Not the way we in HASTAC have been privileged to see her in action. Generous, gentle, tough, disciplined, smart, practical, idealistic, realistic----and funny too. What more could one want in a colleague? As Director of the HASTAC Scholars, it's your show. Basically, everything we do at HASTAC grants individuals creative autonomy and then works with the best kind of collaboration. Each person does his or her thing . . . and then we come together to give feedback, challenges, insights, and other perspectives. Erin gave as much as she got, always. Always! And then some.
We are going to miss her. Our one consolation is that, true to form, she made sure her successor is also fabulous. Fiona Barnett, our new Director of the HASTAC Scholars, will be introduced to all of you shortly, and she is already moving into her role because (of course! that's Erin!) there's been a very smooth passing of the reins. It will be an exciting year and that will be Erin's legacy.
Hiram College has also agreed to fund a HASTAC Scholar, so, next year, Erin will be able to serve as mentor to one of our incoming HASTAC Scholars in her role as Assistant Professor in the Center for Literature, Medicine, and Biomedical Humanities.
Below is a "Welcome" to Erin from that new Center. We envy you, Hiram College! And we thank you, Erin, for a great year getting this fantastic HASTAC Scholars program rolling. It will flourish because of all you've given to it, you will flourish at Hiram College. And, yes, we're going to miss you, Erin. All the best of luck in your new life. Blog about it occasionally and let us know about life in Ohio and at Hiram. We will take great pride in your future.
Center Welcomes New Assistant Professor, Erin Gentry Lamb [http://www.hiram.edu/excellence/litmed/lamb.html]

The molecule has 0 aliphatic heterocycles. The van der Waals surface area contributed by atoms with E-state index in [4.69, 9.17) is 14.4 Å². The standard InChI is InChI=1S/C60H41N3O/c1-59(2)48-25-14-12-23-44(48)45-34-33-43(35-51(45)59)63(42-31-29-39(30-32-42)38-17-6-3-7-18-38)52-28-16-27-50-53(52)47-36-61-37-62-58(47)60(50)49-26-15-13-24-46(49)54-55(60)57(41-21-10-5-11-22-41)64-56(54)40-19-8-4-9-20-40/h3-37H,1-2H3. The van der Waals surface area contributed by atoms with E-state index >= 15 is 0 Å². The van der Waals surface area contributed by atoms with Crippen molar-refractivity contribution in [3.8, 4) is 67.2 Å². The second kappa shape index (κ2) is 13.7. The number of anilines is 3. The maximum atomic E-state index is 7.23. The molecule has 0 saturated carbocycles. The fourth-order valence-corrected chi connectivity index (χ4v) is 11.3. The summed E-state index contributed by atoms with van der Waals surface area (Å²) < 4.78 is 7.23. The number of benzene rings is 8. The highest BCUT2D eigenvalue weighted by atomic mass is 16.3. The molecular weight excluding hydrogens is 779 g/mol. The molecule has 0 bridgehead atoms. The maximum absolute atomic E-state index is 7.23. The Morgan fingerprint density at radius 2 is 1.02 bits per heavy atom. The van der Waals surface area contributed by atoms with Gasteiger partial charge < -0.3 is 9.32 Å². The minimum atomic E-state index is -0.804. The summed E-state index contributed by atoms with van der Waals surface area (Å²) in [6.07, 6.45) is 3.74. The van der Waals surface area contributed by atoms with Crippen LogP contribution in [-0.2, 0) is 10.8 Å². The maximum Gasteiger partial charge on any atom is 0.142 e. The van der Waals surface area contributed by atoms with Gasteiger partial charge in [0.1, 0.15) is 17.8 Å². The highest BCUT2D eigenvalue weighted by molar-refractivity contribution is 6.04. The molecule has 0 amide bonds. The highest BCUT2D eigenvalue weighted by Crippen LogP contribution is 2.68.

The Center for Literature, Medicine, andBiomedical Humanities is delighted to announce our newest facultymember, Erin Gentry Lamb. Dr. Lamb comes to us from Duke University,where she recently completed her PhD. Her dissertation, The Age of Obsolescence: Senescence and Scientific Rejuvenation in Twentieth Century America,masterfully uses science, literature, and archival research to re-thinkhow we as culture view the process of growing ?old.? Her interests inscience and science fiction inform her scholarship and, most excitingfor us, the classes she will teach at Hiram. Dr. Lamb?s teaching andresearch have earned the recognition and support of numerousinstitutions, including the prestigious Mellon Foundation. Herpublications demonstrate a commitment to the kind interdisciplinarystudy we value most at the Center. In 2007, her moving essay, ?My Giftto Mon on Her Second Birthday: An Adult Daughter?s Perspective,?appeared in Caregiver?s Guide for Bone Marrow/Stem Cell Transplant (Eds. Myra Jacobs and Jean Jones. National Bone Marrow Transplant LINK). Her review of Jack Morgan?s The Biology of Horror and Justin D. Edward?s Gothic Passages: Racial Ambiguity and the American Gothic appeared recently in American Literature. Dr. Lamb arrives this August. The courses she plans to teach for uspromise to widen the Center?s intellectual scope and challenge ourstudents? imaginations.